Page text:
This Star Trek: Discovery article contains spoilers for “Forget Me Not” and Short Treks’ “Calypso.”
In Star Trek: The Original Series, when the USS Enterprise computer randomly started calling everyone “dear” in the episode “Tomorrow Is Yesterday,” Kirk and Spock considered a minor annoyance and programming error. But, when the computer of the USS Discovery started getting more friendly with Saru in the Discovery episode “Forget Me Not,” it’s the first step towards a larger evolution. And, if you’ve seen the Short Treks episode “Calypso,” then you know how that evolution will eventually play out. Here’s what the emergence of the Discovery computer means, and how this journey foreshadows a potentially huge plot development we’ve already seen and begins to explain one of the biggest mysteries in Discovery canon.
When the ship’s computer recommends that Saru “share a meal” with the crew, and talks to him about Charlie Chaplin and Buster Keaton, the voice changes from actress Julianne Grossman — the regular Discovery computer voice — to Annabelle Wallis. In the 2018 Short Treks episode “Calypso,” Wallis played the voice of the Discovery computer, who at that point had named herself “Zora.” In that episode, the ship had been left adrift for 1,000 years, at some point in the distant future. Zora told a castaway named Craft (Aldis Hodge) that she had been ordered to maintain position by the captain of the ship. Craft was from the planet Alcor IV, and said his planet had been at war with a group called the V’draysh. In Discovery Season 3 Episode 2, “Far From Home,” the aggressive courier named Zareh dismissively referred to Saru as a “v’draysh captain.” The writer of “Calypso,” was Star Trek: Picard showrunner Michael Chabon, who confirmed in 2018 that “v’draysh” is a syncope of the word “Federation.” This means that so far, in Discovery Season 3, there have already been two references to the future time frame of “Calypso.”
When does “Calypso” take place relative to Discovery Season 3?
The new Season 3 episodes of Discovery all happen in the 32nd century in the year 3188, and perhaps, now 3189 (depending on when Burnham’s “gap year” elapsed.) When “Calypso” first aired, we really didn’t know this future jump was going to happen, and later, when the future jump was revealed, many fans (myself included) theorized that the time period seen in Discovery Season3 would be the same time period from “Calypso.” But, now, that doesn’t exactly match up. Between “Such Sweet Sorrow Part 2” and “That Hope Is You Part 1” the USS Discovery wasn’t adrift for 1,000 years, it jumped 930 years in basically an instant. This means that now, we’ve had to put the events of “Calypso” potentially a millennium beyond the setting of Discovery Season 3. In other words, the Zora we meet in “Calypso” is a fully evolved version of the emergent A.I. who shows the crew Buster Keaton movies in “Forget Me Not.”
Things might not work out exactly how we think
Then again, there are other mysteries about Zora/the Discovery computer that may never be solved. When I interviewed director Olatunde Osunsanmi earlier this season, he said that the connections between “Calypso” and Discovery Season 3 may not be “one-for-one.” Back in 2018, Michael Chabon told me that “[Zora] had a lot of time on her hands and went through many incarnations. She may have had a male persona and a female persona and all kinds of persona.”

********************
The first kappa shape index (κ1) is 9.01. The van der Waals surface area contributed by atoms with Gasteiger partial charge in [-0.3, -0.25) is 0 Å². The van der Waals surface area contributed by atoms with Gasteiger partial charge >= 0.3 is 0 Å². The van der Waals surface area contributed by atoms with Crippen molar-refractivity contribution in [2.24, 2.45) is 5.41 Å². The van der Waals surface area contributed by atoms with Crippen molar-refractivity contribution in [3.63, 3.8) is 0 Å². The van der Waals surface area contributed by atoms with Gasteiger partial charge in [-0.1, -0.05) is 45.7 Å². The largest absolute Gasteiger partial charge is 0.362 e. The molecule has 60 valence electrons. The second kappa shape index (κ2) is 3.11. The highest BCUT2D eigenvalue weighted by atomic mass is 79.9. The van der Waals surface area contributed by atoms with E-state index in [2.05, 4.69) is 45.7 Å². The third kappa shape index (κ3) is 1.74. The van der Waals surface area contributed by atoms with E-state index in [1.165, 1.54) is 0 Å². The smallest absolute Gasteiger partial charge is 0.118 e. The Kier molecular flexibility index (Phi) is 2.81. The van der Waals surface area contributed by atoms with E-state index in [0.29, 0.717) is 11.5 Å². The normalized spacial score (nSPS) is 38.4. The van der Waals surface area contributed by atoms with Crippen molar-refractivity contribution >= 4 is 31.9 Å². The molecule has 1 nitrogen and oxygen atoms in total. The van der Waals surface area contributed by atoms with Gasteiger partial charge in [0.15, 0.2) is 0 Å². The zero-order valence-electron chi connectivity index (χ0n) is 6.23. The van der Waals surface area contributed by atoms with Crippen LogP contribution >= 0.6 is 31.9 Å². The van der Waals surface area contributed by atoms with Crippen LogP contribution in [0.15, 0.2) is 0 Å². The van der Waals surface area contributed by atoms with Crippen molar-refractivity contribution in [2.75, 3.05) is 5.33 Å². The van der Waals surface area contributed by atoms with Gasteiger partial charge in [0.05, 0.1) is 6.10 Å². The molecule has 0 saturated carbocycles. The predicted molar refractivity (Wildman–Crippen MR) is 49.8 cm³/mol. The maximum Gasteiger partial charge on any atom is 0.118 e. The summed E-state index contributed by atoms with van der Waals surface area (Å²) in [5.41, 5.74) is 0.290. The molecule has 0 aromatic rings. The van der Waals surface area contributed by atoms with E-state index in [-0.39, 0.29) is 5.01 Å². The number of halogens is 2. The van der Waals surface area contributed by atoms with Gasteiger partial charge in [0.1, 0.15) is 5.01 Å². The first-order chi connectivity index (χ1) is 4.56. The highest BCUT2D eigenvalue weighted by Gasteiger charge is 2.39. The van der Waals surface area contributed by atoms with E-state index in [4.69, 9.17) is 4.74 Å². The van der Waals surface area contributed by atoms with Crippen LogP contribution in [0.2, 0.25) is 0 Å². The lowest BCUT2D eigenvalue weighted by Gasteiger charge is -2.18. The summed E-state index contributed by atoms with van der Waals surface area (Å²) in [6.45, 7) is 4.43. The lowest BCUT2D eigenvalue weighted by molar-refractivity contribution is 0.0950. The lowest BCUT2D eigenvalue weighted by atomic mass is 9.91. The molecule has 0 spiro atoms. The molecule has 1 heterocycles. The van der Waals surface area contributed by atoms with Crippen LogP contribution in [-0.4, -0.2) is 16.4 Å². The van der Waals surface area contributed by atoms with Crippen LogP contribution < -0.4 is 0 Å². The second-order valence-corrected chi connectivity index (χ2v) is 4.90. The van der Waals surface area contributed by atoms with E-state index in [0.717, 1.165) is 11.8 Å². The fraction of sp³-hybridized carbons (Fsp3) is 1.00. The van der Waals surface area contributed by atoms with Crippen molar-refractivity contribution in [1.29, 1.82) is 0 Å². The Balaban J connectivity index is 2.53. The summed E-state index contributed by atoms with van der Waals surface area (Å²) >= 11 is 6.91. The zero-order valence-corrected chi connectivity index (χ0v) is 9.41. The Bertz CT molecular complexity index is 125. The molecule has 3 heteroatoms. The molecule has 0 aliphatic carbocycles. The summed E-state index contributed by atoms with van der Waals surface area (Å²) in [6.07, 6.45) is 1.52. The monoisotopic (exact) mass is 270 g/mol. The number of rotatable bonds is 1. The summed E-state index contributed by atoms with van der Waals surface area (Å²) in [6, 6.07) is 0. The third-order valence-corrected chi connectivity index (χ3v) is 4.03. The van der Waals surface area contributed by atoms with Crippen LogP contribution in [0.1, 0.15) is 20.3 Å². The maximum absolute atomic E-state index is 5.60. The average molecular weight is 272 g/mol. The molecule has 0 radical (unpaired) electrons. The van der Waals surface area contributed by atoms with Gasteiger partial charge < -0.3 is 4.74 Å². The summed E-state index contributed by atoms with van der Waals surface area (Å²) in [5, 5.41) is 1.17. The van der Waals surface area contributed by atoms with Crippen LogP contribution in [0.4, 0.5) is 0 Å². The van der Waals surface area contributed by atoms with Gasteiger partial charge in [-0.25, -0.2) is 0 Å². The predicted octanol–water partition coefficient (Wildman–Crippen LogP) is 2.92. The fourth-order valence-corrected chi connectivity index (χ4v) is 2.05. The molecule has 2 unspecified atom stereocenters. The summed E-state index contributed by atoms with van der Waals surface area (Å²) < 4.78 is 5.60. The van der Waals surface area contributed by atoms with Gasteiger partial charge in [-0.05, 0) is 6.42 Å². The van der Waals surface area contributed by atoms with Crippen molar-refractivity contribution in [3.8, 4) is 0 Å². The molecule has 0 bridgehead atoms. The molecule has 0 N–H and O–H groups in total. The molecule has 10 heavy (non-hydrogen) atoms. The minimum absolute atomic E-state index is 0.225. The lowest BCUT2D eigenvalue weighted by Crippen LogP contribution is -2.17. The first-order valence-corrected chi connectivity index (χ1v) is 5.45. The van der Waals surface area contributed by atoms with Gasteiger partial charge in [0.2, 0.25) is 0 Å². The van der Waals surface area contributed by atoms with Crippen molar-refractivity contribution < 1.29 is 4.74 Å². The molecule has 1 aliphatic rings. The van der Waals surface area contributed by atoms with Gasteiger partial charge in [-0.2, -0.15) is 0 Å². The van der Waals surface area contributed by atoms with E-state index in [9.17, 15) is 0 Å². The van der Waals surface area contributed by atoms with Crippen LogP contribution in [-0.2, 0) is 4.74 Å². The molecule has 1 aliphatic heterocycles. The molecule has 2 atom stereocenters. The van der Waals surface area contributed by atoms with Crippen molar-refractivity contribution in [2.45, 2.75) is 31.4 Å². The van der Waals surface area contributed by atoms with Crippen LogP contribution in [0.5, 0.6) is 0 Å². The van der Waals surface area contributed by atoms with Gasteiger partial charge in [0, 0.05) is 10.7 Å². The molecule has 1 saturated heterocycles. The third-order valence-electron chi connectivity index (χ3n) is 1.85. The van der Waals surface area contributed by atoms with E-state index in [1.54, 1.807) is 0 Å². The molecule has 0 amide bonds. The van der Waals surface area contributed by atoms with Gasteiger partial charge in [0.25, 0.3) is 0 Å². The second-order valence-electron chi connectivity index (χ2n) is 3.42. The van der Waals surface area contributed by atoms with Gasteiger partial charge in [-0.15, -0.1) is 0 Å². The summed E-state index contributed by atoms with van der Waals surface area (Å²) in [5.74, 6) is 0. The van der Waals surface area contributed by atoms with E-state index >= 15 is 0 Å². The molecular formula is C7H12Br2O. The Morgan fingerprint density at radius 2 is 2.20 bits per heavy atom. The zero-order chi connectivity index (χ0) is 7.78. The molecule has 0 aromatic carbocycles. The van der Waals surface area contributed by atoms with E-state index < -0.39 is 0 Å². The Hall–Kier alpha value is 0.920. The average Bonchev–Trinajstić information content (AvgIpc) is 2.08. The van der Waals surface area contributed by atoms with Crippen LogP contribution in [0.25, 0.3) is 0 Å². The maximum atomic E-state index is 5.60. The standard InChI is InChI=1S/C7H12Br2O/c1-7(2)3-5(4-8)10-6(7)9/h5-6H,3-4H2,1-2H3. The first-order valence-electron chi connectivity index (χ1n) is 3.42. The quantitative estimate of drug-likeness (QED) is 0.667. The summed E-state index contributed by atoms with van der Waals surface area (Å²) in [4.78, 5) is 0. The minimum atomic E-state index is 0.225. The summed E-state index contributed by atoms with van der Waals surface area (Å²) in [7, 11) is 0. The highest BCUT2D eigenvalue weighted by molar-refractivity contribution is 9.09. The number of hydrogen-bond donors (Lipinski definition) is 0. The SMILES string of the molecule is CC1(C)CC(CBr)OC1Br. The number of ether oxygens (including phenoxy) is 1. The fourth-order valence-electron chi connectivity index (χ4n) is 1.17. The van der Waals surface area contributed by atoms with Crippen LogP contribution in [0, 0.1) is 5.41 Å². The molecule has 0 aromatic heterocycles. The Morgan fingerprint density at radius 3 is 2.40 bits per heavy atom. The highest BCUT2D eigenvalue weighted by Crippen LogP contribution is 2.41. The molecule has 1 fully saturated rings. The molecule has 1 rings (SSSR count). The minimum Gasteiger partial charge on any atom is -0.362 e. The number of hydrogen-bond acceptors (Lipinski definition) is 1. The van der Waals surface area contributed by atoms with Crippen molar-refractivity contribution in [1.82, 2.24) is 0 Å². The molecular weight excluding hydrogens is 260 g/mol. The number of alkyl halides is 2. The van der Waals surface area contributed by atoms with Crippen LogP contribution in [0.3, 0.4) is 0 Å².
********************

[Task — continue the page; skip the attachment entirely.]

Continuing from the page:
During the 2020 table-read for the Discovery Season 2 finale, “Such Sweet Sorrow Part 2,” one cut line revealed that Starfleet was replacing the massive A.I. “Control” with something called the “Zora.” Considering this was never mentioned in the actual aired episode, it’s hard to call it canon, but it is an Easter egg about Zora that comes from a time period just before the USS Discovery computer started to fully evolve. Then again, the USS Discovery also raised its own shields and defended itself despite being empty in the same episode. This seems to indicate that merging with the Sphere Data in “An Obol for Charon,” was the start of Discovery’s path to self-awareness. But, what’s up with Zora telling Craft she’d been adrift for 1,000 years?
Time travel laws could explain links between “Calypso” and Discovery Season 3
Because we’re seeing a lot of references to “Calypso” in Discovery Season 3, it seems possible that Zora’s claim about being alone for 1,000 years could have been an exaggeration if not an outright lie. What if Zora was conflating the 930-year journey through the wormhole, with another period of time? In other words, perhaps Zora [the USS Discovery] wasn’t actually left alone for 1,000 years, but instead, she told Craft a version of her story that he could understand. If Captain Saru ordered the ship to maintain position, he may have also ordered Zora to conceal details about the crew and its mission.
Here’s another reason to believe Zora was lying about being alone for 1,000 years: In “That Hope Is You Part 1,” we learn that time travel is taboo and straight-up illegal. In “People of Earth,” Saru decides to make it seem like the Discovery is a generational ship, and didn’t travel through time. If Saru orders the crew to perpetuate this lie, then he certainly would have ordered Zora to corroborate that story if and when they all had to abandon the ship.
If that’s true, then suddenly, the idea that Zora evolved over a long amount of time might no longer be the case. And, even though Olatunde Osunsanmi said we might not see “Calypso” happen this season, there’s now a very reasonable way that the crew of the Discovery might have to leave the ship by the end of Season 3, and leave Zora to her own (starship) devices.
Star Trek: Discovery Season 3 airs new episodes on Thursdays on CBS All Access.
Short Treks — including “Calypso” — is also streaming on CBS All Access.